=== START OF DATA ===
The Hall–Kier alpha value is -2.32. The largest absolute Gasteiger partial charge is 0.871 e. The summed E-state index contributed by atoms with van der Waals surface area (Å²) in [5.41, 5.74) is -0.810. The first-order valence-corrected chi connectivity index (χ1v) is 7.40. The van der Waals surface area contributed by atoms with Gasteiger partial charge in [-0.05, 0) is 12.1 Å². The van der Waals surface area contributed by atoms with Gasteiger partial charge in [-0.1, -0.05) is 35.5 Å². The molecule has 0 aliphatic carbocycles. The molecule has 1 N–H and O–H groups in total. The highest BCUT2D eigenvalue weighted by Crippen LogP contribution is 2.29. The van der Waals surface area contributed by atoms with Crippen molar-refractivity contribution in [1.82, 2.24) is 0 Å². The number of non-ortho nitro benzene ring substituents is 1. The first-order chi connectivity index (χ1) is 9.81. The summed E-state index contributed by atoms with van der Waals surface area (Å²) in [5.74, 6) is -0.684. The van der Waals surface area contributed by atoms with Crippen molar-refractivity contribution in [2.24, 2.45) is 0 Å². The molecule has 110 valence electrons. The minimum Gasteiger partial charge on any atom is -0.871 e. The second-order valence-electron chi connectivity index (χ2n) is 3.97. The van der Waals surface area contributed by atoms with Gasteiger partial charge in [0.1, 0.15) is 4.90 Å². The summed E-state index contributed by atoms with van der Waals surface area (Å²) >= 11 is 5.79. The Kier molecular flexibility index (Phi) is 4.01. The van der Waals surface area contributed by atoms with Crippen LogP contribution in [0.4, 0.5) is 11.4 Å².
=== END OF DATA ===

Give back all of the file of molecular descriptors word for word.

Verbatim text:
The Hall–Kier alpha value is -2.32. The largest absolute Gasteiger partial charge is 0.871 e. The summed E-state index contributed by atoms with van der Waals surface area (Å²) in [5.41, 5.74) is -0.810. The first-order valence-corrected chi connectivity index (χ1v) is 7.40. The van der Waals surface area contributed by atoms with Gasteiger partial charge in [-0.05, 0) is 12.1 Å². The van der Waals surface area contributed by atoms with Gasteiger partial charge in [-0.1, -0.05) is 35.5 Å². The molecule has 0 aliphatic carbocycles. The molecule has 1 N–H and O–H groups in total. The highest BCUT2D eigenvalue weighted by Crippen LogP contribution is 2.29. The van der Waals surface area contributed by atoms with Crippen molar-refractivity contribution in [1.82, 2.24) is 0 Å². The number of non-ortho nitro benzene ring substituents is 1. The first-order chi connectivity index (χ1) is 9.81. The summed E-state index contributed by atoms with van der Waals surface area (Å²) in [5.74, 6) is -0.684. The van der Waals surface area contributed by atoms with Crippen molar-refractivity contribution in [2.24, 2.45) is 0 Å². The molecule has 110 valence electrons. The minimum Gasteiger partial charge on any atom is -0.871 e. The second-order valence-electron chi connectivity index (χ2n) is 3.97. The van der Waals surface area contributed by atoms with Gasteiger partial charge in [0.1, 0.15) is 4.90 Å². The summed E-state index contributed by atoms with van der Waals surface area (Å²) >= 11 is 5.79. The Kier molecular flexibility index (Phi) is 4.01. The van der Waals surface area contributed by atoms with Crippen LogP contribution in [0.4, 0.5) is 11.4 Å².